These developments brought high quality, high intensity projection within the reach of every theatre, large and small. The installation and operating costs were remarkably low, amounting to only a little more than 2 per cent of the total expense of theatre operation. The brilliant snow-white light of daylight quality from these high intensity arcs was ideally suited to the projection of the modern color features and greatly improved black and white projection as as well. A higher level of screen illumination was also obtained which along with the other advantages offered by these arcs made seeing easier and added great NATlONAl CARBON'S TRADE MARK

1y to the comfort of the theatre audience. This higher level of screen illumination also permitted more light for the general illumination of the theatre auditorium thereby eliminating the necessity for groping in the dark to find seats and adding to the general safety of the audience in other ways. All of this was an effective boxofiice stimulant. Regardless of the size of the theatre the patrons could be sure of a clear, natural and pleasing portrayal of the pictures on the screen. ,

This progress in projection lighting was advancing until the early part of 1942 when government requirements for copper for war purposes made it impossible to continue the productionpf carbons with the thickness of copper coating formerly supplied. Every effort was made to comply with the order to conserve this vital metal and the situation was met successfully by the introduction of the new Victory carbons with reduced thickness of copper coating. As a result of cooperation on the part of all concerned these new .Victory carbons have done remarkably well in maintaining a high standard of screen illumination. In some cases, the screen lighting was actually improved by the use of the Victory carbons without the necessity of any adjustments in the equipment. An ample supply of projector carbons has been maintained throughout this emergency, thereby allowing every theatre to operate regardless of the type of projection equipment used.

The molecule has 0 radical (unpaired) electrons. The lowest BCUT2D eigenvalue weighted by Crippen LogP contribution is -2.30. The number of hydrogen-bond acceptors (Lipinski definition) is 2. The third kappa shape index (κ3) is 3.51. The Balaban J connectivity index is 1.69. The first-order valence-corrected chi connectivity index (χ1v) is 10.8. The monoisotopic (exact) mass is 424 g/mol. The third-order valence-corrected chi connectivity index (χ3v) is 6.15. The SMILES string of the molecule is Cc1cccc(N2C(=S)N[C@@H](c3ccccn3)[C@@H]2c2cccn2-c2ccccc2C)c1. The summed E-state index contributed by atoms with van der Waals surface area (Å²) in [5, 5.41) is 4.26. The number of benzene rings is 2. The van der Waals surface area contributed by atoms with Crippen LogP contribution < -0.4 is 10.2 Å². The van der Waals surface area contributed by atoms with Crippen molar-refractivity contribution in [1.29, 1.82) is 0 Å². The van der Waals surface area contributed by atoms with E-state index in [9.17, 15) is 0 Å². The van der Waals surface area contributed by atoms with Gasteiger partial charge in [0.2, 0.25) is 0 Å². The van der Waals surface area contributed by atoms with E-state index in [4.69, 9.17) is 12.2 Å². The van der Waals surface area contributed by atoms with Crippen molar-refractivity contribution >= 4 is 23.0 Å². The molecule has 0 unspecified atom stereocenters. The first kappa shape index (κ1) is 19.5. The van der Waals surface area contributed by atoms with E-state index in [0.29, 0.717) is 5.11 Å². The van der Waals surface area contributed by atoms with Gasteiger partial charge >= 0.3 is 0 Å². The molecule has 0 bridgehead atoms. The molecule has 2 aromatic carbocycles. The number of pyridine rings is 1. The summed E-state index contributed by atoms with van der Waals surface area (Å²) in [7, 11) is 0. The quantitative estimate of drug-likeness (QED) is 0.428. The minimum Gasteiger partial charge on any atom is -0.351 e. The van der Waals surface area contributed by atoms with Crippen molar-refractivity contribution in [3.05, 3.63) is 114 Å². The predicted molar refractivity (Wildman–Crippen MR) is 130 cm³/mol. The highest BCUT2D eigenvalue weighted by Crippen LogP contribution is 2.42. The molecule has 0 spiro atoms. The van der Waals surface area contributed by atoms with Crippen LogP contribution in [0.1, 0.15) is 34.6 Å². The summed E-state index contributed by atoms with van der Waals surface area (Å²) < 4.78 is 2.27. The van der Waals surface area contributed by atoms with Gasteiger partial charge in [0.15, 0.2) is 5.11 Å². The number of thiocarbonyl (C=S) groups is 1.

From the carbon point of view therefore, the motion-picture show has gone on without any curtailment in supplies or in the quality of the light on the screen. This represents a real contribution to the success of the motion picture industry whose product is so useful in these times as a medium of education, morale building and recreation. It is fitting also to pay tribute to the arc lamp manufacturers, distributors, theatre owners and projectionists for the excellent support they have given to this entire program. The nation's war effort was helped very materially by the large amount of copper diverted and salvaged by the motion picture industry. This eEort should continue even in the years of peace.

While it is difficult to list definitely at this time any of the new developments in projection arcs to be expected in the immediate post-war period it can be said that the possibilities for improvement can be measured to some extent by those made in the years immediately preceding the present war. Greater latitude in operation can be expected when full copper coating of carbons can be resumed. There will undoubtedly be new developments in projection lamps, are controls and optical systems which in combination with carbon developments can lead to more efficient operation, and to screen light of higher intensities than are now available. The carbon arc is an extremely versatile and efficient light source easily adapted to many conditions of operation in both small and large units. The power that can be concentrated in a single arc is limited only by the capacity of the equipment with which it is used. Carbon arcs with an intrinsic brilliancy greater than that of the sun have already been attained.



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1945 Theatre Catalog, 4th Edition, Page 336